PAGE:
Whether women with sickle cell anemia should use hormonal birth control is unknown. Sickle cell anemia is a blood disease. This type of anemia also causes bone pain known as sickle pain crises. A concern is that women with this disease using hormonal birth control may have blood vessels blocked by blood clots or have more bone pain. Clinicians often do not prescribe these types of birth control due to these concerns. However, many women with sickle cell anemia are sexually active, are able to get pregnant and are interested in contraception.

Cochrane Database of Systematic Reviews: Plain Language Summaries [Internet] - John Wiley & Sons, Ltd.

Version: 2011

Ways to improve use of hormonal birth control

Hormonal types of birth control are used by many women worldwide. The most common hormonal methods are birth control pills and injections. These methods often do not work as well as they could. Women may have problems using the birth control as planned. They may miss taking some pills. Other women may stop using a method due to bleeding changes. This review looked at whether more counseling or reminders helped women use these types of birth control.

Cochrane Database of Systematic Reviews: Plain Language Summaries [Internet] - John Wiley & Sons, Ltd.

Version: 2013

Hormone contraceptives and how the body uses carbohydrates in women without diabetes

Hormone contraceptives may change how the body handles carbohydrates (starches and sugars). Changes may include lower ability to use sugar from food and more problems with the body's insulin. Insulin is a hormone that helps the body use sugar. Problems with blood sugar can increase risk for diabetes and heart disease. These issues have been raised mainly with birth control methods that contain the hormone estrogen.

Cochrane Database of Systematic Reviews: Plain Language Summaries [Internet] - John Wiley & Sons, Ltd.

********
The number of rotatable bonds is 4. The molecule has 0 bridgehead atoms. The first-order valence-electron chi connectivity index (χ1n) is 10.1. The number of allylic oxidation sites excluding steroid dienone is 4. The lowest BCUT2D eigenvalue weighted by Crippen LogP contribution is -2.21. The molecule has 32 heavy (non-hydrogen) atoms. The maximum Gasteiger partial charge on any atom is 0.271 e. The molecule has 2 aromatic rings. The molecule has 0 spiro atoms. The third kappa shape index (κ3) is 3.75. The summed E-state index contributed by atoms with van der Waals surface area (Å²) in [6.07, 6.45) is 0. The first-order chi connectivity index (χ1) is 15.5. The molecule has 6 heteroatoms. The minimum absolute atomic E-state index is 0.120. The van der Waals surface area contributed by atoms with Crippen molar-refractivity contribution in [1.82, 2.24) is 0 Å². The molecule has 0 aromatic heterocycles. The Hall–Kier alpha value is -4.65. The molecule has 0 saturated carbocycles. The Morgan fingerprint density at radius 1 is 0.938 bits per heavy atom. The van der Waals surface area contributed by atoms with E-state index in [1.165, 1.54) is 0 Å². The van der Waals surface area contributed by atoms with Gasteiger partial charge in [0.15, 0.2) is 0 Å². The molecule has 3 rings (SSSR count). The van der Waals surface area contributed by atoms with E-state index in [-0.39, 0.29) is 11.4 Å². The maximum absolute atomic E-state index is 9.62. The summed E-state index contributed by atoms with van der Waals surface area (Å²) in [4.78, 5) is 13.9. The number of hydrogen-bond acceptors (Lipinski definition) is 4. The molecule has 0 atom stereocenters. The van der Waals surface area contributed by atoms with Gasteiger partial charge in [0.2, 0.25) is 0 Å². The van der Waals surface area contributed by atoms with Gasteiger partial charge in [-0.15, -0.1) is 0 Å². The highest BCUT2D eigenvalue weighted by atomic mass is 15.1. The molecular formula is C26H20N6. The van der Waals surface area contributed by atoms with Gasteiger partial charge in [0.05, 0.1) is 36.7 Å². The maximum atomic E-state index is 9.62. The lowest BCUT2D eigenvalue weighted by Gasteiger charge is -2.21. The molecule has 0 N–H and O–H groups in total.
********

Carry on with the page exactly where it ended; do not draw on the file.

Version: 2014

Aromatase inhibitors for treatment of advanced breast cancer in postmenopausal women

Advanced (or metastatic) breast cancer is cancer that has spread beyond the breast and regional lymph node areas. Breast cancer can progress to metastatic disease despite the person undergoing a range of therapies given after initial treatment, such as surgery, chemotherapy or radiation therapy. Metastatic breast cancer is treatable but it is not curable. Most breast cancer is sensitive to the female hormone oestrogen. Sensitive cancer cells need oestrogen to stay alive and removal of oestrogen from the body, or stopping any circulating oestrogen getting to the cancer cells, is very effective treatment for hormone‐sensitive breast cancers. Endocrine (hormonal) therapy removes the influence of oestrogen on breast cancer cells. Hormonal treatments for advanced breast cancer include tamoxifen, the progestins megestrol acetate and medroxyprogesterone acetate, and aromatase inhibitors (AIs). AIs reduce the body's ability to make (synthesise) oestrogen and have tumour‐regressing effects. The AIs in current clinical use include anastrozole, exemestane, and letrozole.

Cochrane Database of Systematic Reviews: Plain Language Summaries [Internet] - John Wiley & Sons, Ltd.

Version: 2009